The Louvre – if only we had visited 2 years sooner it would have been free

We were lucky in that respect that the weather was good enough during our visit to do plenty of the one activity that is free in Paris – walking.

Self guided walking tours

There are many organisations offering walking tours of Paris, some free, some not.  Jim and I are not fans or organised tour groups as we like to discover things at our own pace, and not be herded from one place to the next.  However, there is no denying that being part of a tour gives more depth and context to whatever it is that you are visiting.  On this trip, we discovered the beauty of the self-guided tour – we had information, context and history whilst being able to wander at our own pace and stop when and wherever we felt like it.  For our trips around the Latin Quarter, the Marias and Montmarte we used walking tours copied from the Frommers guide to Paris.

The famous Moulin Rouge - the last stop on our Montmarte tour

The famous Moulin Rouge – the last stop on our Montmarte tour

This was a really successful part of our visit, and I will definitely research walking tours for future destinations.

Safety

I’ll be honest here – Paris is a city that I felt a little on edge in.  It is a much bigger, much grittier city than I had imagined that it would be.  I never felt unsafe when walking or travelling around, including walking around at night, but I was aware of my surroundings, and there were times when I felt uncomfortable.  For example, when heading into the centre of Paris at night from the Gare du Lyon, there was a large group of loud and boisterous male beggars, one of whom tried to corner a woman walking alone in the opposite direction.  She just ignored them and carried on walking, but it did make me feel very aware of the fact that I was obviously a tourist and had an expensive camera hanging around my neck.  I don’t think that Paris is more unsafe that any other city anywhere else in the world, but all of the usual precautions should be taken, e.g. limiting the amount of cash and valuables you carry, make sure someone else knows where you are going, and try not to draw too much attention to the fact that you are a tourist.

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 Like London or New York, Paris is a city in which you will never run out of things to do.  So my final tip for planning a trip to Paris is don’t try to do it all in one visit.  It is tempting to try to fit everything in as you never know if you will ever be back.  I imagine that is particularly true for anyone who is visiting Paris from outside of Europe.  But even if it is a once in a lifetime trip, you still need time to actually enjoy Paris, and not just hurtle from one must see to the next.  I don’t always practice what I preach, and I tend to start with wildly ambitious plans of what I can see and do in a few days.  I am glad that we did not do half of the things that I had on my list, as we had time to just walk around, or stop to drink the expensive drinks.  There will be plenty more to discover in Paris on the next visit, whenever that may be.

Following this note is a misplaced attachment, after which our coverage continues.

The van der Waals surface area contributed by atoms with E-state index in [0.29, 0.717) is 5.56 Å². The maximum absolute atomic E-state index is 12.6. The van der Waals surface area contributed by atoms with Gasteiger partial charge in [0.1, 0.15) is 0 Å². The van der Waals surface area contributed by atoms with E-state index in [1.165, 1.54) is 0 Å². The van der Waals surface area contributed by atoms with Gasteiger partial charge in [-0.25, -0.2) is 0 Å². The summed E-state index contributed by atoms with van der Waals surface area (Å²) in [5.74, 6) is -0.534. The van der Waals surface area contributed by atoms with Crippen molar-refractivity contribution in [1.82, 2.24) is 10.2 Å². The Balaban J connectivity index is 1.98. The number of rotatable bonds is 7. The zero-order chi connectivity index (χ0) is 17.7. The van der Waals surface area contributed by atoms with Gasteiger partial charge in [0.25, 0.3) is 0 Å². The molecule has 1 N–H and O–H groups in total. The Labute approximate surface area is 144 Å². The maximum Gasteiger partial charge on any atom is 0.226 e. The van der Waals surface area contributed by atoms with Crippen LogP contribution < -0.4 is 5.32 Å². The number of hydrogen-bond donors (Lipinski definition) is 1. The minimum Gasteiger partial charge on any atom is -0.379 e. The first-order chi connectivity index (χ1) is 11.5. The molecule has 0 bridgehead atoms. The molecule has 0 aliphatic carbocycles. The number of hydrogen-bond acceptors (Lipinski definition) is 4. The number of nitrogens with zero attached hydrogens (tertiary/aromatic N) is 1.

Part 1: The Sights

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3 responses to “Paris: A Guide for First Time Visitors – Part 2: Practical Information

  1. Pingback: Paris: A Guide for First Time Visitors – Part 1: The Sights | 500adventures·

  2. Would that be Hector Guimard’s original Art Nouveau entrance of the Paris Metro at the Abbesses station. Nice fonts and architecture but looks like Le Metropolitain is not what it used to be. There are only two of these entrances surviving now….Quel dommage!

    • That’s the one! There are almost nearly 200 steps from the platform to street level, which we did not realise when we started walking up! The staircase is lined with murals of old Montmartre but we were to knackered from the climb to notice them properly!